Builder creates multiple merger jobs per collection. The merged collection name is, by default, generating from the build name (mytaxonomy), and contains also a timestamp and some random chars. We can specify the merged collection name from the hub. By default, all sources defined in the configuration are merged., and we can also select one or more specific sources to merge:

hub> merge("mytaxonomy",sources="uniprot_species",target_name="test_merge")

Note: sources parameter can also be a list of string.

If we go back to src_build, we can have information about the different merges (or builds) we ran:

> db.src_build.find({_id:"mytaxonomy"},{build:1})
{
        "_id" : "mytaxonomy",
        "build" : [
             …
{
                "src_versions" : {
                        "geneinfo" : "20170125",
                        "taxonomy" : "20170125",
                        "uniprot_species" : "20170125"
                },
                "time_in_s" : 386,
                "logfile" : "./data/logs/mytaxonomy_20170127_build.log",
                "pid" : 57702,
                "target_backend" : "mongo",
                "time" : "6m26.29s",
                "step_started_at" : ISODate("2017-01-27T11:36:47.401Z"),
                "stats" : {
                        "total_uniprot_species" : 25394,
                        "total_nodes" : 1552809,
                        "total_names" : 1552809
                },
                "started_at" : ISODate("2017-01-27T11:30:21.114Z"),
                "status" : "success",
                "target_name" : "mytaxonomy_20170127_pn1ygtqp",
                "step" : "post-merge",
                "sources" : [
                        "uniprot_species"
                ]
        }

We can see the merged collection (auto-generated) is mytaxonomy_20170127_pn1ygtqp. Let’s have a look at the content (remember, collection is in target database, not in src):

> use tutorial
switched to db tutorial
> db.mytaxonomy_20170127_pn1ygtqp.count()
1552809
> db.mytaxonomy_20170127_pn1ygtqp.find({_id:9606})
{
        "_id" : 9606,
        "rank" : "species",
        "parent_taxid" : 9605,
        "taxid" : 9606,
        "common_name" : "man",
        "other_names" : [
                "humans"
        ],
        "scientific_name" : "homo sapiens",
        "authority" : [
                "homo sapiens linnaeus, 1758"
        ],
        "genbank_common_name" : "human",
        "uniprot_name" : "homo sapiens"
}

Both collections have properly been merged. We now have to deal with the other data.

Mappers

The next bit of data we need to merge is geneinfo. As a reminder, this collection only contains taxonomy ID (as _id key) which have known NCBI genes. We’ll create a mapper, containing this information. A mapper basically acts as an object that can pre-process documents while they are merged.

Let’s define that mapper in databuild/mapper.py

import biothings, config
biothings.config_for_app(config)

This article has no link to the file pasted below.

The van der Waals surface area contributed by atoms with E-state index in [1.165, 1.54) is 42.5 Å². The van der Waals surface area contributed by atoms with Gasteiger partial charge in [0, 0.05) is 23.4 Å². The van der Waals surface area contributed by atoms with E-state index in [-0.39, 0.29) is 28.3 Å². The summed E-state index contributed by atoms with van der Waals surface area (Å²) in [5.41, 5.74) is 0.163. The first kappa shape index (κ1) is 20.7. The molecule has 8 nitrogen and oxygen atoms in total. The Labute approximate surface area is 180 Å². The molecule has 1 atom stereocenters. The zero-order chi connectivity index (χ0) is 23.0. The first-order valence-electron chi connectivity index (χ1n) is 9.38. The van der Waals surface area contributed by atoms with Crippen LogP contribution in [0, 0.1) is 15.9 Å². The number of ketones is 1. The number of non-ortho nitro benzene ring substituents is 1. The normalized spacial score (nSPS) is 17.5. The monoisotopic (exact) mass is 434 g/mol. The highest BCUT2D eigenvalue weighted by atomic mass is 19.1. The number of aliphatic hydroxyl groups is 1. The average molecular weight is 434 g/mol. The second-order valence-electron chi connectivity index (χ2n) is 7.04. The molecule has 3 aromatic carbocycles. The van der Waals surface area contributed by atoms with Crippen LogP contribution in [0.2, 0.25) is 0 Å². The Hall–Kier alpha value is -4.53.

from biothings.utils.common import loadobj
import biothings.utils.mongo as mongo
import biothings.databuild.mapper as mapper
# just to get the collection name
from dataload.sources.geneinfo.uploader import GeneInfoUploader


class HasGeneMapper(mapper.BaseMapper):

    def __init__(self, *args, **kwargs):
        super(HasGeneMapper,self).__init__(*args,**kwargs)
        self.cache = None

    def load(self):
        if self.cache is None:
            # this is a whole dict containing all taxonomy _ids
            col = mongo.get_src_db()[GeneInfoUploader.name]
            self.cache = [d["_id"] for d in col.find({},{"_id":1})]

    def process(self,docs):
        for doc in docs:
            if doc["_id"] in self.cache:
                doc["has_gene"] = True
            else:
                doc["has_gene"] = False
            yield doc

We derive our mapper from biothings.databuild.mapper.BaseMapper, which expects load and process methods to be defined. load is automatically called when the mapper is used by the builder, and process contains the main logic, iterating over documents, optionally enrich them (it can also be used to filter documents, by not yielding them). The implementation is pretty straightforward. We get and cache the data from geneinfo collection (the whole collection is very small, less than 20’000 IDs, so it can fit nicely and efficiently in memory). If a document has its _id found in the cache, we enrich it.

Once defined, we register that mapper into the builder. In bin/hub.py, we modify the way we define the builder manager:

import biothings.databuild.builder as builder
from databuild.mapper import HasGeneMapper
hasgene = HasGeneMapper(name="has_gene")
pbuilder = partial(builder.DataBuilder,mappers=[hasgene])
bmanager = builder.BuilderManager(
        poll_schedule='* * * * * */10',
        job_manager=jmanager,
        builder_class=pbuilder)
bmanager.configure()
bmanager.poll()

First we instantiate a mapper object and give it a name (more on this later). While creating the manager, we need to pass a builder class. The problem here is we also have to give our mapper to that class while it’s instantiated. We’re using partial (from functools), which allows to partially define the class instantiation. In the end, builder_class parameter is expected to a callable, which is the case with partial.